For the price it’s asking now, I have to agree with you on the joke part. But extra time and money may be a fair price to pay since it has no rival in overall IQ from comparable sensor size, right now. But pretty soon 24mp APS-C sensor will arrive that could be an interesting alternative proposition, even though it may not be “up there”..
I like many of the images a lot. The ones shot with the 70-200mm lens are superb. Again this batch reaffirms my earlier observation that wide lenses, including wide end of normal zooms, are seriously challenged. I’m yet see one wide lens that’s sharp from edge to edge with SD1. The highly regarded 18-50mm at 18mm, for example, starts to get soft more than 1/4 of the way from the edges, meaning more than half of the image is soft. The 8-16mm does better, but still not doing justice to the new sensor.
Hi Rick; been a while since I have been on this forum.
Great discussion on your finding so far with SPP and SD1.
From what I can see with the images there is certainly no issues with your composition and the SD1 seems to be providing excellent detail, but I believe that the lenses are not holding up to the quality of the sensor and may be the SD1's biggest limiting factor at this point in time.
I know this a matter of taste but, IMHO, I believe some these shots would benefit from a little boost in the mid tone contrast and clipping the left histogram tail a little to bring up the blacks. A little boost in the sharping wouldn't hurt either, might as will take advantage of that lack of a AA filter and all those MP's.
Thanks for posting these excellent images.
My first reaction is that the images look very crisp and interesting, and, as you say, the new sensor produces a different, flatter, image from the previous cameras. That it is different is not really very surprising. Those who prefer or expect the more vivid colors from the earlier cameras will be disappointed. Of course, part of it could be the grey skies and fog.
My second thought is that what we may be seeing is an illustration of diminishing returns, something along the lines of a sigmoid or "S" shaped curve, where we (meaning Sigma and Canon and all the rest, and the consumers) are simply getting near what can be captured by a DSLR camera and shown on a screen. The SD1 is better than the SD15, and maybe even close to a Medium format, but how much better, and in what uses will the improvement show?
My small gallery: http://www.pbase.com/richard44/inbox
Alaska has the glaciers and beautiful scenery and more wildlife (ocean and land). The few towns they have are generic and not very photogenic. The fjords of Norway are more dramatic in that the larger cruise ships can get right in them. As I understand it there are many glaciers in Alaska not accessible by large cruise ship. The towns in Norway are more photogenic...several small villages nestled in the fjords are very quaint and pretty. I didn't see any life but pigeons on the Norway cruise. The narrow fjords with their steep walls are overpowering but not something you can take a good picture of. Lots of down time on both (long cruising without stopping). The quality of the light at Flam was spectacular. I just stood there and looked up at these low clouds on the walls of the fjord. It was electrifying.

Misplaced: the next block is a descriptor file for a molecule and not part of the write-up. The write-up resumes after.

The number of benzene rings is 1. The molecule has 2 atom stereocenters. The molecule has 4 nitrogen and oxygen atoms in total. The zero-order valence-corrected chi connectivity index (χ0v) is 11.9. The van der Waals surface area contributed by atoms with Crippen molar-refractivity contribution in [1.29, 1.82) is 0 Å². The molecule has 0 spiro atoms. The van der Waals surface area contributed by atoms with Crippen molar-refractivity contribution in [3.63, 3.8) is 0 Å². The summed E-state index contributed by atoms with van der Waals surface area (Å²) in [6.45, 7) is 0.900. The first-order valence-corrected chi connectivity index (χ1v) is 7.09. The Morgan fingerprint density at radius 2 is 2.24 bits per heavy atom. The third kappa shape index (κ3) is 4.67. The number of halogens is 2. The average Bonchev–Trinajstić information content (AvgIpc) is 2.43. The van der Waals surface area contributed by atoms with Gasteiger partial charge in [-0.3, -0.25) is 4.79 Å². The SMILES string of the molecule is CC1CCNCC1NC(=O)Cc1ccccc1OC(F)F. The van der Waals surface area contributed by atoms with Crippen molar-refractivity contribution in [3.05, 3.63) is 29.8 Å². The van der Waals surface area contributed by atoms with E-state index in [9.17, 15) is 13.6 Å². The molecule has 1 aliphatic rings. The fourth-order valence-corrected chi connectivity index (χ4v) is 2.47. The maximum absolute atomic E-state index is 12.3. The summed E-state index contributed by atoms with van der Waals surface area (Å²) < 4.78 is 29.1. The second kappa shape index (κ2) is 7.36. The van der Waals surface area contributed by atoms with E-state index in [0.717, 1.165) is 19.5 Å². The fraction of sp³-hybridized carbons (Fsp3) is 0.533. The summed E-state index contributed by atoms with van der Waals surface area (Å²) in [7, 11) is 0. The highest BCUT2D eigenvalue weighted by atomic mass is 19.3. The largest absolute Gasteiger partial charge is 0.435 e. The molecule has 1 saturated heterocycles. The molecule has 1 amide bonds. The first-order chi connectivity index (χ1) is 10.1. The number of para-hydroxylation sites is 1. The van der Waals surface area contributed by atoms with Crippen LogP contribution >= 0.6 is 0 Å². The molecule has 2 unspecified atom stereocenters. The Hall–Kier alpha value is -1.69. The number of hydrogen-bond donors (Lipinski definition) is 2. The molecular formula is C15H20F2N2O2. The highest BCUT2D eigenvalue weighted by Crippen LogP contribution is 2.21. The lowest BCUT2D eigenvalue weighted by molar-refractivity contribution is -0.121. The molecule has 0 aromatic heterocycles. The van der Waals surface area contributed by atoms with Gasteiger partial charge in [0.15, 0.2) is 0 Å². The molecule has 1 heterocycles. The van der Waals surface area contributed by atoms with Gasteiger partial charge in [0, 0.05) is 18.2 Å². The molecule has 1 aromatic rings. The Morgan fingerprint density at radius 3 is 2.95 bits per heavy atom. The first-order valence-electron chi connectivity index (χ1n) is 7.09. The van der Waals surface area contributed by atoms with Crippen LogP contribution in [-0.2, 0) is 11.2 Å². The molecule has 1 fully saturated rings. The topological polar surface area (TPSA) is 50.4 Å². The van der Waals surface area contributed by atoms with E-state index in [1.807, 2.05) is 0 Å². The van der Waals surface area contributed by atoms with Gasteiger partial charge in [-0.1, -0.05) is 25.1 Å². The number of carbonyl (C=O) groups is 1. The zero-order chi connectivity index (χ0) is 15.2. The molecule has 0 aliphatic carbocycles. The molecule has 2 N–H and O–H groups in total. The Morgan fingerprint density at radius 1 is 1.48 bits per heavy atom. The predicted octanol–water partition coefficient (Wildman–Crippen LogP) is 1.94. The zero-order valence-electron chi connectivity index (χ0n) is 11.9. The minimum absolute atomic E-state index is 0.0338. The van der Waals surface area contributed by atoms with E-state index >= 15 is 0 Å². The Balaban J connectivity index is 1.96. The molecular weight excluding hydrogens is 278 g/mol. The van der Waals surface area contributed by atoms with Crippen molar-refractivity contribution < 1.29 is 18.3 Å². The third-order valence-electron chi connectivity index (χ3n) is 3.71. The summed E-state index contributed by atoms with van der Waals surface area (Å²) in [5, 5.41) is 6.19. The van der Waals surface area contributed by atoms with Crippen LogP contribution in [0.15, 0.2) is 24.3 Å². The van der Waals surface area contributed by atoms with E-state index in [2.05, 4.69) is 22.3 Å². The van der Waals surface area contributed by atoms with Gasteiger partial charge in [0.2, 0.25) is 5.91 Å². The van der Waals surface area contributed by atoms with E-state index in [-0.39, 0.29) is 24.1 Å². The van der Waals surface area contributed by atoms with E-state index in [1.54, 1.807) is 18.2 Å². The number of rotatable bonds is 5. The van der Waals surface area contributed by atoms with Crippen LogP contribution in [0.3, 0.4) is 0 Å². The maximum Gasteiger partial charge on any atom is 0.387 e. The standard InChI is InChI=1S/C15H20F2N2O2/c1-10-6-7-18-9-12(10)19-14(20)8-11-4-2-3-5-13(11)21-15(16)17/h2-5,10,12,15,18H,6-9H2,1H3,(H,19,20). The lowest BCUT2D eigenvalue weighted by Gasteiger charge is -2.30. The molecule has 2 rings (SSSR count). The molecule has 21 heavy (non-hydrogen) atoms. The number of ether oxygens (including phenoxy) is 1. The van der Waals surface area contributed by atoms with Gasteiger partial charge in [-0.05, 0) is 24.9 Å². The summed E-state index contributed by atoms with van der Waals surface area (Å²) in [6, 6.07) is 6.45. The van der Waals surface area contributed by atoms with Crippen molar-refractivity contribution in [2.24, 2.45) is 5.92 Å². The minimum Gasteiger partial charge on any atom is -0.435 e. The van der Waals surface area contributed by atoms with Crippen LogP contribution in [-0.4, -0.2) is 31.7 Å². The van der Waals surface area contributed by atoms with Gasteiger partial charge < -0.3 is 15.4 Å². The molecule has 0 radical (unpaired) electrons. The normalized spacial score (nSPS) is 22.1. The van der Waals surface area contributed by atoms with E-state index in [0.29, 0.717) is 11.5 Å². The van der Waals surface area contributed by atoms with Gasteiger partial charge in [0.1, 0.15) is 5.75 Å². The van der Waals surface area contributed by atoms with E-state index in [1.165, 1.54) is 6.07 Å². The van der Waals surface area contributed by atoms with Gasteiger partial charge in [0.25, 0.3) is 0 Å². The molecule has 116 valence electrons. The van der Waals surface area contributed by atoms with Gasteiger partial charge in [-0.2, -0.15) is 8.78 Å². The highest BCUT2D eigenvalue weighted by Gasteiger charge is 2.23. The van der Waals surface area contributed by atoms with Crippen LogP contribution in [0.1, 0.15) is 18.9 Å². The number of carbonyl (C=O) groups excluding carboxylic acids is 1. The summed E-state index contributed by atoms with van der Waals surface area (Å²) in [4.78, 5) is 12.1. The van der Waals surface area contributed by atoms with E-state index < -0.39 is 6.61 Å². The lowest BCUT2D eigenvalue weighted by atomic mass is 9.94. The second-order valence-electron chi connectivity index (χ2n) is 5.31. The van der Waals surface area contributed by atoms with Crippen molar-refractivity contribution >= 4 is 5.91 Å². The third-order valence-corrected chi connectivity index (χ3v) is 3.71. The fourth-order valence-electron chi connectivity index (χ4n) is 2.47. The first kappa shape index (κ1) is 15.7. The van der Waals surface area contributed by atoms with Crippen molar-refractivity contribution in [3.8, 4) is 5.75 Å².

I have been to Alaska 3 times and Norway once. Although there are more photo ops on the Norway cruise and the fjords are more dramatic, I would opt for Alaska again. The glaciers are very special.
thanks for the review and pictures. Sure, that was the first SD1 here in Holland and even not far from my house...
The pictures are sharp , but indeed the greens of the trees look flat , even in Amsterdam there are much more nuances in this color (even under rainy weather). The camera seems also to struggle with skin tones.
More and more I get the impression that there is a great potential in the sensor, but the wooow - effect isn't there (yet),
Hi Mike...long time. We miss you here on the forum (us old timers - the newbies probably have never heard of you). I miss your spectacular landscapes.
Thanks for the advice. What is probably needed is a 5 day seminar on shooting with the SD1 and processing with SPP. With something such, we could hammer out the best way to get the most out of the camera. It just seems to be tougher with the SD1, compounded by the long processing times due to the large file sizes and (as I understand it), the design of SPP.
So if you have a gallery of your recent (Nikon if I remember correctly) shots, send me the link. Do you still have that great 24-70 or did you sell it?
Thanks Rick, I have retired and now live in Las Vegas. If you guys are going to be at PMA in January I will come by and visit. Maybe if you have time we can go out and do a little shooting.
My new gallery site is http://www.distantvistas.com/ Still a work in progress, have about 50 galleries still to publish. Have a some of the old SD10 stuff on there also. Been doing a lot of fine art printing.
Still have all my SA Mount lenses. Was hoping that Sigma would come out with something like the SD1 to put them to good use. Might have to wait till the price comes down some now.
Without any wishful thinking, because I'm a very very very pragmatic guy, I see that this camera is NOT FINISHED YET (hardware & Software).
At first, there is close to NO lenses who can work on it. Whatever the lens, 17-70, 17-50 ... prime, EX or not, I never seen for now any photo that go beyond SD15, DP2/DP1, SD14, K5, 7D Image Quality.
When I look at the photos, Rick, Yes they are Huge files but all have some MAJOR issues, compared, let say, at an Iphone4....
They sux. Its not your fault Rick, at all, this camera just don't deserve you. With a DP2x and a DP1x U will have done FAR BETTER image during this trip.
My guess is:
SIGMA bought Foveon > > SIGMA developed the Technology > > SIGMA showed the world that they can do a 15Mp Foveon > > SIGMA want his DSLR and Compact department bought by a big one, like Ricoh did with Pentax.
The SD1 is the worst finished camera that SIGMA ever did. Even the first SD9 was less bugged and totally cool by his colors and resolution.
This is a big big joke, a big Joke at 6999 € without lens.
This is a pragmatic thinking.
Fabulous Rick - excellent writeup and even better pics !! . a really good showcase for the camera .. Sorry to see the weather could have been a lot nicer, hope it didn't dampen the holiday too much, if you'd wanted rain you could have visited the UK, almost any time ...... ..
A Problem is only the pessimistic way of looking at a challenge
And of course, I will prove in some days/weeks that the first gen Foveon can do this kind of huge file in a far better quality, in portraiture at least. Sounds like you are all smoking too powerful weed.
The SD1 is the worst finished camera that SIGMA ever did.
What, worse than the SD14 ? - that didn't even Smeggin' WORK properly ! Sigma never fixed it and even after soldering pink wires in and fnding the best sample, it's still 10X more flakey than an 11yr old Pro thrashed Nikon D1 with 250K on the clock running on a worn out battery on original firmware - heck even a Kodak 14N is more reliable.
A Problem is only the pessimistic way of looking at a challenge